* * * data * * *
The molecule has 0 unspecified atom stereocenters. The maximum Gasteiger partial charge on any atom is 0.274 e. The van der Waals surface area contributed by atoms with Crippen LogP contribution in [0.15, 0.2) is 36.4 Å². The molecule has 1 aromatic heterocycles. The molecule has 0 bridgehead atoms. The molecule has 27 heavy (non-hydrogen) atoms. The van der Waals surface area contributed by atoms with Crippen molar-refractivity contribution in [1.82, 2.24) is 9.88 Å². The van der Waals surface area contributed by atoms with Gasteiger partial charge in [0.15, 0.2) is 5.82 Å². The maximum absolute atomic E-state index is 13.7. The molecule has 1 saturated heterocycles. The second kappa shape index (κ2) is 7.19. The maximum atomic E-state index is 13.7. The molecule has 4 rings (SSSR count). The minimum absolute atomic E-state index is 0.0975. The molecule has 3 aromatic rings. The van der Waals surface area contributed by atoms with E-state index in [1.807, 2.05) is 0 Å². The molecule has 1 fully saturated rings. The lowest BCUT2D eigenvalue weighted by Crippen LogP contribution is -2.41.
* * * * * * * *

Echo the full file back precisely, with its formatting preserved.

The molecule has 0 unspecified atom stereocenters. The maximum Gasteiger partial charge on any atom is 0.274 e. The van der Waals surface area contributed by atoms with Crippen LogP contribution in [0.15, 0.2) is 36.4 Å². The molecule has 1 aromatic heterocycles. The molecule has 0 bridgehead atoms. The molecule has 27 heavy (non-hydrogen) atoms. The van der Waals surface area contributed by atoms with Crippen molar-refractivity contribution in [1.82, 2.24) is 9.88 Å². The van der Waals surface area contributed by atoms with Gasteiger partial charge in [0.15, 0.2) is 5.82 Å². The maximum absolute atomic E-state index is 13.7. The molecule has 1 saturated heterocycles. The second kappa shape index (κ2) is 7.19. The maximum atomic E-state index is 13.7. The molecule has 4 rings (SSSR count). The minimum absolute atomic E-state index is 0.0975. The molecule has 3 aromatic rings. The van der Waals surface area contributed by atoms with E-state index in [1.807, 2.05) is 0 Å². The molecule has 1 fully saturated rings. The lowest BCUT2D eigenvalue weighted by Crippen LogP contribution is -2.41.